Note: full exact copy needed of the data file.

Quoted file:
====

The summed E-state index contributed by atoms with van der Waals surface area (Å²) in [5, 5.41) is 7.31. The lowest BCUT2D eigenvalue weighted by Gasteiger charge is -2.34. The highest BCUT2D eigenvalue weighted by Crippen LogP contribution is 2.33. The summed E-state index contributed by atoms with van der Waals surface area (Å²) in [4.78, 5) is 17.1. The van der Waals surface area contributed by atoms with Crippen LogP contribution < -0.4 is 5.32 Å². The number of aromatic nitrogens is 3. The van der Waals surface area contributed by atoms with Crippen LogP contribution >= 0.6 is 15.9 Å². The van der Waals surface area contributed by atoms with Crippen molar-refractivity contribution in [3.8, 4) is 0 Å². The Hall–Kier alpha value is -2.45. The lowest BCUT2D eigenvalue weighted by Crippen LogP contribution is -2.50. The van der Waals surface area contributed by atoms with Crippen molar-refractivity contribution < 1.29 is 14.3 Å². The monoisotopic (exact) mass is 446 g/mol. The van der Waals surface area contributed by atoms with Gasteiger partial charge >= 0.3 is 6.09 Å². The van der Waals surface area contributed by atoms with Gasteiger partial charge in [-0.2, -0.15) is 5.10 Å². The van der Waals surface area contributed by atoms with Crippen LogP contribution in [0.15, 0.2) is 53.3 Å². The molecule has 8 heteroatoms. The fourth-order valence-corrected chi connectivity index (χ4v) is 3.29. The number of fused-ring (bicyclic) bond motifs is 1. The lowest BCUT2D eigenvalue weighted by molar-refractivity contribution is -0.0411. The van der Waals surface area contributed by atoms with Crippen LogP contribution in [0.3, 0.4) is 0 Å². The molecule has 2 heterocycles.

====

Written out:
The summed E-state index contributed by atoms with van der Waals surface area (Å²) in [5, 5.41) is 7.31. The lowest BCUT2D eigenvalue weighted by Gasteiger charge is -2.34. The highest BCUT2D eigenvalue weighted by Crippen LogP contribution is 2.33. The summed E-state index contributed by atoms with van der Waals surface area (Å²) in [4.78, 5) is 17.1. The van der Waals surface area contributed by atoms with Crippen LogP contribution < -0.4 is 5.32 Å². The number of aromatic nitrogens is 3. The van der Waals surface area contributed by atoms with Crippen LogP contribution >= 0.6 is 15.9 Å². The van der Waals surface area contributed by atoms with Crippen molar-refractivity contribution in [3.8, 4) is 0 Å². The Hall–Kier alpha value is -2.45. The lowest BCUT2D eigenvalue weighted by Crippen LogP contribution is -2.50. The van der Waals surface area contributed by atoms with Crippen molar-refractivity contribution < 1.29 is 14.3 Å². The monoisotopic (exact) mass is 446 g/mol. The van der Waals surface area contributed by atoms with Gasteiger partial charge >= 0.3 is 6.09 Å². The van der Waals surface area contributed by atoms with Gasteiger partial charge in [-0.2, -0.15) is 5.10 Å². The van der Waals surface area contributed by atoms with Crippen LogP contribution in [0.15, 0.2) is 53.3 Å². The molecule has 8 heteroatoms. The fourth-order valence-corrected chi connectivity index (χ4v) is 3.29. The number of fused-ring (bicyclic) bond motifs is 1. The lowest BCUT2D eigenvalue weighted by molar-refractivity contribution is -0.0411. The van der Waals surface area contributed by atoms with Crippen LogP contribution in [0.3, 0.4) is 0 Å². The molecule has 2 heterocycles.